As a point-based loyalty program is the most common loyalty program in the world, there are plenty of successful examples. One of the best examples is Chipotle Rewards—the point-based loyalty program of American fast casual restaurant chain Chipotle, which specializes in bowls, burritos, quesadillas, salads, tacos, and more Mexican dishes. The program rewards joining members with points, and when customers accumulate sufficient points, they get free food and products.
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4. Value-Based Loyalty Program
Did you know that a brand can retain its customers for a lifetime by aligning its business’s values with customers’ values? As per a recent study, almost 60% of customers said that they would like to stick with brands that align with their values.
Another Statista data confirmed that six out of ten customers were more likely to join a brand’s loyalty program if it’s based on brand values. As per the stat, millennials scored the highest (with 66%) and Gen Zs were second (with 64%).
Value-based loyalty programs highlight the business’s values and align that with customers’ values. By using this loyalty program, a business promises to donate a portion of its sales to charities. This can help customers to select the charities that best align with their values.
Businesses that use value-based loyalty programs aim to build deeper connections with customers. Before running this type of loyalty program, it’s extremely crucial to define your values as well as find out the values of your target customers.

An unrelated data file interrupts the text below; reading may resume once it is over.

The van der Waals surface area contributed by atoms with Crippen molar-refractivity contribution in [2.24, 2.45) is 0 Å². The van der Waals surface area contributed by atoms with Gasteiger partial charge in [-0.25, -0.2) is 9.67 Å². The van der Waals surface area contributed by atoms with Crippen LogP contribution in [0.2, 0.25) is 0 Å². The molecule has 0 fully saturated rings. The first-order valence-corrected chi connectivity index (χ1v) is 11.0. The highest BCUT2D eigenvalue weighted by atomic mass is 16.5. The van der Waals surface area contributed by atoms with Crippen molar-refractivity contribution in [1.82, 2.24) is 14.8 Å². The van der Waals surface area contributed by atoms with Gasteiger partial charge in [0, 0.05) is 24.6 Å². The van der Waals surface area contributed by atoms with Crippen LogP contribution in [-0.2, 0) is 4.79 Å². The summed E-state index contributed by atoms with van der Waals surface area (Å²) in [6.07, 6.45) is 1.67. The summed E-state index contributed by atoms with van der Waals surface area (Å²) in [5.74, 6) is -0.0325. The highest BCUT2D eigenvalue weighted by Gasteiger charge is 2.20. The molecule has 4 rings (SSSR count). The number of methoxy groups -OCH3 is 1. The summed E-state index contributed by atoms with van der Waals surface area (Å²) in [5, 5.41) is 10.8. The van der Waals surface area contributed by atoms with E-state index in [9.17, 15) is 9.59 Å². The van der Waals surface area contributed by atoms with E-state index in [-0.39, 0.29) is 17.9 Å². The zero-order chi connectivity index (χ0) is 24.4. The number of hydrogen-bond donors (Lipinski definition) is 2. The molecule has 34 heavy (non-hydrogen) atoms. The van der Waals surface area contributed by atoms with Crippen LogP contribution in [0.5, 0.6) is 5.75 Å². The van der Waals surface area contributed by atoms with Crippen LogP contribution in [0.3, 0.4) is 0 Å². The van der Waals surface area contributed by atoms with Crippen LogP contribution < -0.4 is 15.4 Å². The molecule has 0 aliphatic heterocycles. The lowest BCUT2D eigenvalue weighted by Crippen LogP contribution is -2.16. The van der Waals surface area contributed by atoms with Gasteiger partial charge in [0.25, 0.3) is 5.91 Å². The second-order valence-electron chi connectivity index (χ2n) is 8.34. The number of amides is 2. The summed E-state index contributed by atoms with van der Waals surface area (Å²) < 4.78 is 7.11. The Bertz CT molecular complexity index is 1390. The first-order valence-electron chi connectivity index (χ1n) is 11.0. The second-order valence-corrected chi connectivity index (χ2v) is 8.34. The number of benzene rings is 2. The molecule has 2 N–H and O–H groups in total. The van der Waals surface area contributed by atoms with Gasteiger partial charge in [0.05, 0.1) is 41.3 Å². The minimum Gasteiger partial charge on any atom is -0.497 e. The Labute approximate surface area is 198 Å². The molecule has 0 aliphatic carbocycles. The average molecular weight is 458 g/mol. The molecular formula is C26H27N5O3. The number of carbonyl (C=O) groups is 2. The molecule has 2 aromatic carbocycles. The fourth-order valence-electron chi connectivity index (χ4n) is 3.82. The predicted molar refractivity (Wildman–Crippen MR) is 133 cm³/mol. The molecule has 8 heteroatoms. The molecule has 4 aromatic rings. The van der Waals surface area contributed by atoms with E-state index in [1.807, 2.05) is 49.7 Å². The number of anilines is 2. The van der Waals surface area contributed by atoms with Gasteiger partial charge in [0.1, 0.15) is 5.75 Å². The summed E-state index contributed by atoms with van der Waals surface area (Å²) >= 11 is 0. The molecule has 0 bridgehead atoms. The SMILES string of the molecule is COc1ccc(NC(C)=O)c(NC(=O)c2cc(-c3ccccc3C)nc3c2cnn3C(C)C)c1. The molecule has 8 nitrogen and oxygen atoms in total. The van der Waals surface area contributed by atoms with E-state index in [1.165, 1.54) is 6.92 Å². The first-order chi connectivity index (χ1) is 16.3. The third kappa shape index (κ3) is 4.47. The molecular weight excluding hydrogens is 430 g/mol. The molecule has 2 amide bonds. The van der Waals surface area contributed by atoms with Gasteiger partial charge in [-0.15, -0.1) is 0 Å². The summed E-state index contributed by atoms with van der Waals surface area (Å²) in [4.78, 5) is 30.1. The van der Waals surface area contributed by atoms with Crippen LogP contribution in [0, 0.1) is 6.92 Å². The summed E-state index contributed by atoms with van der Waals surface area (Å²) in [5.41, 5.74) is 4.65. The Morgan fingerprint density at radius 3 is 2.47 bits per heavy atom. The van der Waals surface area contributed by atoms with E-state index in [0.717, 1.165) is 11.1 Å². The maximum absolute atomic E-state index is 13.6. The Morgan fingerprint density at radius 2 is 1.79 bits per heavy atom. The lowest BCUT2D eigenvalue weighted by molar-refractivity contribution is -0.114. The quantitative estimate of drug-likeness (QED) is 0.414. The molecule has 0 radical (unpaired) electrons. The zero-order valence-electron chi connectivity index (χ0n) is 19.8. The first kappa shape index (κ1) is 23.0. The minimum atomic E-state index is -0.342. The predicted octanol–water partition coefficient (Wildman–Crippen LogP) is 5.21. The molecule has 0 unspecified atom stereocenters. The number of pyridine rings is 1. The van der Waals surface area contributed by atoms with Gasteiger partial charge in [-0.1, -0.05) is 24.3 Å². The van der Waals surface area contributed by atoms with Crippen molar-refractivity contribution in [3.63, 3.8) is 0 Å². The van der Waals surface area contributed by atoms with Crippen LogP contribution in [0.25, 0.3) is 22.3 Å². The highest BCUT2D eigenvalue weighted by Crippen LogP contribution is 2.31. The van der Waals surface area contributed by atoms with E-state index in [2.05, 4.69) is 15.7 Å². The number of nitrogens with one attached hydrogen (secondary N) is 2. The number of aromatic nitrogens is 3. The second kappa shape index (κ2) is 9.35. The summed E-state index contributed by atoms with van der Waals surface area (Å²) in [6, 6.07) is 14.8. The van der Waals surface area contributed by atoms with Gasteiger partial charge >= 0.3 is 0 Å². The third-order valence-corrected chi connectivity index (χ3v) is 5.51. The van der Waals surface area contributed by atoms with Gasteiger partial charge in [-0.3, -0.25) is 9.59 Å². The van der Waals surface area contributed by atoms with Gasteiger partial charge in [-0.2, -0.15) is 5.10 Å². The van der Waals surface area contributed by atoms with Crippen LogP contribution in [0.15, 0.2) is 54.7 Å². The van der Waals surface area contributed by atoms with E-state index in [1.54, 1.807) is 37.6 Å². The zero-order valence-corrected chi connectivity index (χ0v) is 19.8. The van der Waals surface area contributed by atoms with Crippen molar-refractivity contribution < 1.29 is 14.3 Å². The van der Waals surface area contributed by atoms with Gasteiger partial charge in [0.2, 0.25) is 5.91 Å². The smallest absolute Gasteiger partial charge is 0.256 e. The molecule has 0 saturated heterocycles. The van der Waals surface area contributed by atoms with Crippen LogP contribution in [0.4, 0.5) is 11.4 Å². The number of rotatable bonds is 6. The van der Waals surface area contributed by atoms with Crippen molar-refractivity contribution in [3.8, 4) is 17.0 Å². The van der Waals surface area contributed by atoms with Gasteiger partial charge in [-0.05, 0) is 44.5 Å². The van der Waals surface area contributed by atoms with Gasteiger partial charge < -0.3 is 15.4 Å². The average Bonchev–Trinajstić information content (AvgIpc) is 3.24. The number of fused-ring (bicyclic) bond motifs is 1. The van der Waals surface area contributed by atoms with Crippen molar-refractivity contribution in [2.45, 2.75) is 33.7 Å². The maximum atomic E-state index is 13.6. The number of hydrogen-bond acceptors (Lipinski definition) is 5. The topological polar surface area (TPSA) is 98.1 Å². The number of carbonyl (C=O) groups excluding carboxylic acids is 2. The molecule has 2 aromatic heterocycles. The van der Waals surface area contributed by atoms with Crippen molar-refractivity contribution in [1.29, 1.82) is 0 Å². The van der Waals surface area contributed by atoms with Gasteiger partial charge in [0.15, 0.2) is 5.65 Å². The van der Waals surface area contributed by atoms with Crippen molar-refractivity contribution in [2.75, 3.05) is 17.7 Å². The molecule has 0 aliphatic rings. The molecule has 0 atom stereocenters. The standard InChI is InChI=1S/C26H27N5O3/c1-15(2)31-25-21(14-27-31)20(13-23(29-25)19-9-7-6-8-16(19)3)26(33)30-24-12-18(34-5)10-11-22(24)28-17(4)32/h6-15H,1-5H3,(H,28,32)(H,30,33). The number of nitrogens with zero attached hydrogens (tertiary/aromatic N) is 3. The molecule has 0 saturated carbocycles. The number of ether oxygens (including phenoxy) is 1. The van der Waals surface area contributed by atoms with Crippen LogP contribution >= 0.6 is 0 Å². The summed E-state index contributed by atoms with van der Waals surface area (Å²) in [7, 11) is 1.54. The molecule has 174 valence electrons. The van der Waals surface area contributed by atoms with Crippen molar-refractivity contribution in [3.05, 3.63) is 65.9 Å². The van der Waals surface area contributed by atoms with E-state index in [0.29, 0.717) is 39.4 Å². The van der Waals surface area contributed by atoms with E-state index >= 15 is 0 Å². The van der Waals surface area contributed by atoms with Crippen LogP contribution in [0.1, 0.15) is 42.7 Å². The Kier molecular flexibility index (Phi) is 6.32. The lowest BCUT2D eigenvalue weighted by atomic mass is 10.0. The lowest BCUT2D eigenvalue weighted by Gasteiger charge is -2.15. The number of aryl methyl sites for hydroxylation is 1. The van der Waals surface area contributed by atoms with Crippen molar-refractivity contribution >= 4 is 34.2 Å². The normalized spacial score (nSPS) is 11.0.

One of the best examples of value-based loyalty programs is Toms Shoes’ Toms Rewards and Passport Rewards. In this, members gain specific points on every purchase and they can redeem the points for products or donations. The secret sauce to Toms Shoes’ success is its mission to do good while making its customers look good. For every pair of shoes the company sells, it donates a pair to underprivileged children in different parts of the world.
5. Spend-Based Loyalty Programs
The name itself is quite self-explanatory. In spend-based loyalty programs, members collect loyalty points as per the amount they spend with a brand. The more you spend, the more points you get! The best thing about this type of loyalty program is that it’s extremely easy to create, manage, and understand. It has also proven to be an effective way to increase transaction amounts and reduce customer churn rates.
For example, Sephora’s Beauty Insider loyalty program has three tiers, two of which are categorized by spending. The tiers are VIB and Rouge. In the loyalty program, all members earn one point for every dollar they spend. The VIB tier requires members to spend a minimum of $350 following which they will receive 15% off on seasonal savings events and free standard shipping after buying products above $35. The Rouge tier requires members to spend a minimum of $1000 following which they will receive 20% off on seasonal savings events and free standard shipping for no minimum order size.
All said and done
Even though loyalty programs come in different types and forms, they have one thing in common—to attract new customers and retain existing customers for a long time. Many companies are getting excellent results by understanding the strengths of different types of loyalty programs and combining complementary ones.
At LoyaltyXpert, we have helped many B2B and B2C businesses in creating different types of loyalty programs and we can do the same for you. To know more about our services and get a free trial, contact our team of experts today.